# Premise vs. Assumption

I have just asked about the difference between A,B and A∧B in A,B ⊢ M However, I have realized that there is another, intimately related question: what is the difference between implication ⊢ A → B and A ⊢ B? The condition of implication just constrains the valid area, no matter what implication it is. When I say that provided A, I can show that B. Should I denote this implication by ⇒ logical implication →, logical connective, ⊢ or may be ⊨? I see no difference. I do not understand looking at the answers of another question about the difference between different kind of implications.

I can ask from another side. The proofs are written in a column. The premises come first. That is, A ⊢ B is written as

A (premise)
may be some more formulas
B
A ⊢ B


Alternatively, you open a box when make assumption A, prove B under the assumption and, finally, close the assumption box with A → B proven,

$$\begin{bmatrix} A (\text{assumption}) \\ \text{may be some more formulas}\\ B\end{bmatrix}$$ $$A \rightarrow B$$

I do not see any difference Between two proofs at all. A is always a condition, which, when holds, reduces the formula to of two variables, A and B, to formula of single variable B. Instead of A,B,C ⊢ X, why not just simply write A∧B∧C → X = A → (B → (C → X))? This means that under conditions A, B and C we are left with formula X; under condition A, we are left with (B → (C → X).

The proofs are absolutely identical. I do not understand why you call the condition premise in one case and assumption in the other. Just saying about diff in language/metalanguage does not make much sense to me. I see no difference if I switch a condition between assumption and premise.

Update I like Git Gud has aptly noticed that assumption is technically treated identically with the premise in your proof. Actually he told that they are treated differently and you do not have the box around the premise proves conclusion. But obviously it is like saying that white is black. I obviously treat them identically and I do not draw a frame around the premise proves conclusion because this is a top-level box and the frame is omitted as I omit the top-level parenthesis around expression, e.g. I can write (3*(a+b)) but I write simply write 3*(a+b). The fact that I have left the parenthesis around does not mean that these are different expressions. Why do you see them different when it comes to sequents?

• "Premices" is wrong, because "premice" is already a plural, of "premouse". Shouldn't this question have the set-theory tag?
– bof
Jan 1 '14 at 1:13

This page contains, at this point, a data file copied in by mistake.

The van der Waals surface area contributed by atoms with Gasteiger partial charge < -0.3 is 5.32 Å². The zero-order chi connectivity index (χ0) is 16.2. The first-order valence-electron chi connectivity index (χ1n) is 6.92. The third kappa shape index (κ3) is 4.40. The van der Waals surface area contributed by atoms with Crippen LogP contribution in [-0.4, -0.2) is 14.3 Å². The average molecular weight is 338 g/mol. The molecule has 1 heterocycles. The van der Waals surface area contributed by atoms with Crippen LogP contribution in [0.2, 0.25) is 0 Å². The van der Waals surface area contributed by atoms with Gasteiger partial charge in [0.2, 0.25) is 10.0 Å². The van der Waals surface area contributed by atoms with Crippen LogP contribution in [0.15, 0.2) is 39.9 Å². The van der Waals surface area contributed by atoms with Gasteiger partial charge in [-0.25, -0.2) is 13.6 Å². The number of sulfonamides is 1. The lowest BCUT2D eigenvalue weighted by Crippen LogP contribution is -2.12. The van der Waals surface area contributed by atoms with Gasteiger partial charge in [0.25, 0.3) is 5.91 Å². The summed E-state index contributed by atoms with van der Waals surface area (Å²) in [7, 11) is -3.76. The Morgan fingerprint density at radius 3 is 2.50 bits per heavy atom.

• @Val The symbol $\to$ is a symbol of the language, it has no semantic meaning. You can think of '$A\to B$' as '$B$ is a consequence of $A$' only intuitively because it doesn't really mean that. It's hard for me to explain it better without knowing more about the context in which this is being done. What text are you following? Jan 1 '14 at 1:18
• @GitGud Your intuition comes from the fact that you treat premices exactly as assumptions in your proofs. They mean the same things therefore. You just label one premice and another assumption for no reason to me. The text is Logic is Computer Science.
– Val
Jan 1 '14 at 1:23
• @Val They don't mean the same thing, syntactically they are very different things. Just look at the two proofs you've provided. Are they the same sequence of symbols? No, one has that 'assumption box'. Have you read remark $\bf 1.12$? Personally I don't think that text goes deep enough into the subject to help you appreciate the difference, mainly because there is no definition of proof. Jan 1 '14 at 1:42
• @Val Like I said, I don't think your book goes deep enough into the this for this issue to be handled. What's at stake here is the deduction theorem. If no one gives you a satisfactory answer, I suggest you find a book which presents this theorem. Jan 1 '14 at 2:00

Think of well-formed formulae as being objects "inside the system", and the "⊢" and "," as being "outside the system" with the meaning that from the objects (inside the system) on the left we can "derive" the objects on the right. So "$\Rightarrow$" and "$\wedge$" or whatever it is that the system allows in well-formed formulae is different simply because it is inside. The rules outside the system govern how you can derive new objects in the system from previously derived or given objects in the system. So for example one typical rule is "$A$ , $B$ ⊢ $A \wedge B$ for any well-formed formulae $A$ and $B$", which means that given two objects $A$ and $B$ we can get a third object $A \wedge B$.

This is also why we need two special rules in most formal systems, one to instantiate a derived formula in the current context/scope, and another to eliminate a contradiction, both of which should not actually be written using "⊢", otherwise it is a circularly defined rule. I've seen the second written as "$( A ⊢ ( B \wedge \neg B) ) ⊢ \neg A$", but it is in my opinion a very bad practice, since a consistent interpretation of the syntax would then require "⊢" to be inside the system, which would be self-referential. Furthermore, it obscures the existence of the context/scope, which is not good. Likewise I've seen the first rule completely omitted from discussion at all! To get rid of the context/scope, one way is to use a sequent-calculus type of presentation (see http://en.wikipedia.org/wiki/Sequent_calculus), which is suitable for automated provers but not really for humans.